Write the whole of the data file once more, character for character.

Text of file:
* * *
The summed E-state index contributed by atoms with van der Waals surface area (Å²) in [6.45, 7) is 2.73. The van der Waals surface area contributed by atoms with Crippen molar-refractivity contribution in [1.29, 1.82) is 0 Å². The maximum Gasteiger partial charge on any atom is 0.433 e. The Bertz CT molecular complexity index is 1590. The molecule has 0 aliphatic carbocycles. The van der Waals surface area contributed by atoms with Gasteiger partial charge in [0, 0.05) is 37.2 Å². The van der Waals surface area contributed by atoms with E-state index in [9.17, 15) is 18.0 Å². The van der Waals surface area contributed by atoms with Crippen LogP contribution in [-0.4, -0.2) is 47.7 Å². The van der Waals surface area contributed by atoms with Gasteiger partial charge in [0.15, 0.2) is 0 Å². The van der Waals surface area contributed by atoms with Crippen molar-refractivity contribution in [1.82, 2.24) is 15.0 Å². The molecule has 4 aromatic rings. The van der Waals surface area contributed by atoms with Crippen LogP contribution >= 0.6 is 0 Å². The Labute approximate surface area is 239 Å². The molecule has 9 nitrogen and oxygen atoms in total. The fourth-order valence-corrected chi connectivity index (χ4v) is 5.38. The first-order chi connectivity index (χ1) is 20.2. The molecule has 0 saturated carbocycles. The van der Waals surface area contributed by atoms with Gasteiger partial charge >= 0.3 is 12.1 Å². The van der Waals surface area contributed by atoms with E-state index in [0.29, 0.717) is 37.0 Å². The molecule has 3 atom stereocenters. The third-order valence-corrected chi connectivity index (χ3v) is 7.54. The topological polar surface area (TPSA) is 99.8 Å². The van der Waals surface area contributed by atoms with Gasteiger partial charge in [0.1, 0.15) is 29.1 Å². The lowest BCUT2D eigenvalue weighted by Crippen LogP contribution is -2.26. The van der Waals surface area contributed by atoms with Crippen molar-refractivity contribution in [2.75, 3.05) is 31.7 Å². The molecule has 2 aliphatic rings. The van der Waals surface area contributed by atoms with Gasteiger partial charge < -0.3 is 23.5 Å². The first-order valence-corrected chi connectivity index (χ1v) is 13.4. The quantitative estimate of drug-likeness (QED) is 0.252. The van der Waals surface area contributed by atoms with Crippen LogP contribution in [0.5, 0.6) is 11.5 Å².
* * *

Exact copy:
The summed E-state index contributed by atoms with van der Waals surface area (Å²) in [6.45, 7) is 2.73. The van der Waals surface area contributed by atoms with Crippen molar-refractivity contribution in [1.29, 1.82) is 0 Å². The maximum Gasteiger partial charge on any atom is 0.433 e. The Bertz CT molecular complexity index is 1590. The molecule has 0 aliphatic carbocycles. The van der Waals surface area contributed by atoms with Gasteiger partial charge in [0, 0.05) is 37.2 Å². The van der Waals surface area contributed by atoms with E-state index in [9.17, 15) is 18.0 Å². The van der Waals surface area contributed by atoms with Crippen LogP contribution in [-0.4, -0.2) is 47.7 Å². The van der Waals surface area contributed by atoms with Gasteiger partial charge in [0.15, 0.2) is 0 Å². The van der Waals surface area contributed by atoms with Crippen molar-refractivity contribution in [1.82, 2.24) is 15.0 Å². The molecule has 4 aromatic rings. The van der Waals surface area contributed by atoms with Crippen LogP contribution >= 0.6 is 0 Å². The Labute approximate surface area is 239 Å². The molecule has 9 nitrogen and oxygen atoms in total. The fourth-order valence-corrected chi connectivity index (χ4v) is 5.38. The first-order chi connectivity index (χ1) is 20.2. The molecule has 0 saturated carbocycles. The van der Waals surface area contributed by atoms with Gasteiger partial charge >= 0.3 is 12.1 Å². The van der Waals surface area contributed by atoms with E-state index in [0.29, 0.717) is 37.0 Å². The molecule has 3 atom stereocenters. The third-order valence-corrected chi connectivity index (χ3v) is 7.54. The topological polar surface area (TPSA) is 99.8 Å². The van der Waals surface area contributed by atoms with Gasteiger partial charge in [0.1, 0.15) is 29.1 Å². The lowest BCUT2D eigenvalue weighted by Crippen LogP contribution is -2.26. The van der Waals surface area contributed by atoms with Crippen molar-refractivity contribution in [2.75, 3.05) is 31.7 Å². The molecule has 2 aliphatic rings. The van der Waals surface area contributed by atoms with Gasteiger partial charge < -0.3 is 23.5 Å². The first-order valence-corrected chi connectivity index (χ1v) is 13.4. The quantitative estimate of drug-likeness (QED) is 0.252. The van der Waals surface area contributed by atoms with Crippen LogP contribution in [0.5, 0.6) is 11.5 Å².